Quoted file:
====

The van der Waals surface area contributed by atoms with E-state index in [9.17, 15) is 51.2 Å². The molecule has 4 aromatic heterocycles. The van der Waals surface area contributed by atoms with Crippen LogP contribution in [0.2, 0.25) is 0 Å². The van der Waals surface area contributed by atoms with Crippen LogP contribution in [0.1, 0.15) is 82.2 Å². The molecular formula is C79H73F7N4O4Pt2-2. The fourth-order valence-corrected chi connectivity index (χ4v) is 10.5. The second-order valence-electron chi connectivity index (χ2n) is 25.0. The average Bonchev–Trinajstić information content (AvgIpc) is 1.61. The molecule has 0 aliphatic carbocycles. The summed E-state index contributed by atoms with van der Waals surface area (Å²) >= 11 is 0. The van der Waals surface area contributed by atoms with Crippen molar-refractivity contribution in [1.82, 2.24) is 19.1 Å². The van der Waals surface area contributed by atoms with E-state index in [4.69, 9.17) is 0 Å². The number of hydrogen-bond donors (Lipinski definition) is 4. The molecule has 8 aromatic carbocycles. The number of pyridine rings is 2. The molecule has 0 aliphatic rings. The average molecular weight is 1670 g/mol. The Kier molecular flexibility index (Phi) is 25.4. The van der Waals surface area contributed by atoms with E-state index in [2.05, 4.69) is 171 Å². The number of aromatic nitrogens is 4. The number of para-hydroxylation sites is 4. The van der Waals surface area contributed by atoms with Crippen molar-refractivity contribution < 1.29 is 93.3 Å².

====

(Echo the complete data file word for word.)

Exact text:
The van der Waals surface area contributed by atoms with E-state index in [9.17, 15) is 51.2 Å². The molecule has 4 aromatic heterocycles. The van der Waals surface area contributed by atoms with Crippen LogP contribution in [0.2, 0.25) is 0 Å². The van der Waals surface area contributed by atoms with Crippen LogP contribution in [0.1, 0.15) is 82.2 Å². The molecular formula is C79H73F7N4O4Pt2-2. The fourth-order valence-corrected chi connectivity index (χ4v) is 10.5. The second-order valence-electron chi connectivity index (χ2n) is 25.0. The average Bonchev–Trinajstić information content (AvgIpc) is 1.61. The molecule has 0 aliphatic carbocycles. The summed E-state index contributed by atoms with van der Waals surface area (Å²) >= 11 is 0. The van der Waals surface area contributed by atoms with Crippen molar-refractivity contribution in [1.82, 2.24) is 19.1 Å². The van der Waals surface area contributed by atoms with E-state index in [4.69, 9.17) is 0 Å². The number of hydrogen-bond donors (Lipinski definition) is 4. The molecule has 8 aromatic carbocycles. The number of pyridine rings is 2. The molecule has 0 aliphatic rings. The average molecular weight is 1670 g/mol. The Kier molecular flexibility index (Phi) is 25.4. The van der Waals surface area contributed by atoms with E-state index in [2.05, 4.69) is 171 Å². The number of aromatic nitrogens is 4. The number of para-hydroxylation sites is 4. The van der Waals surface area contributed by atoms with Crippen molar-refractivity contribution < 1.29 is 93.3 Å².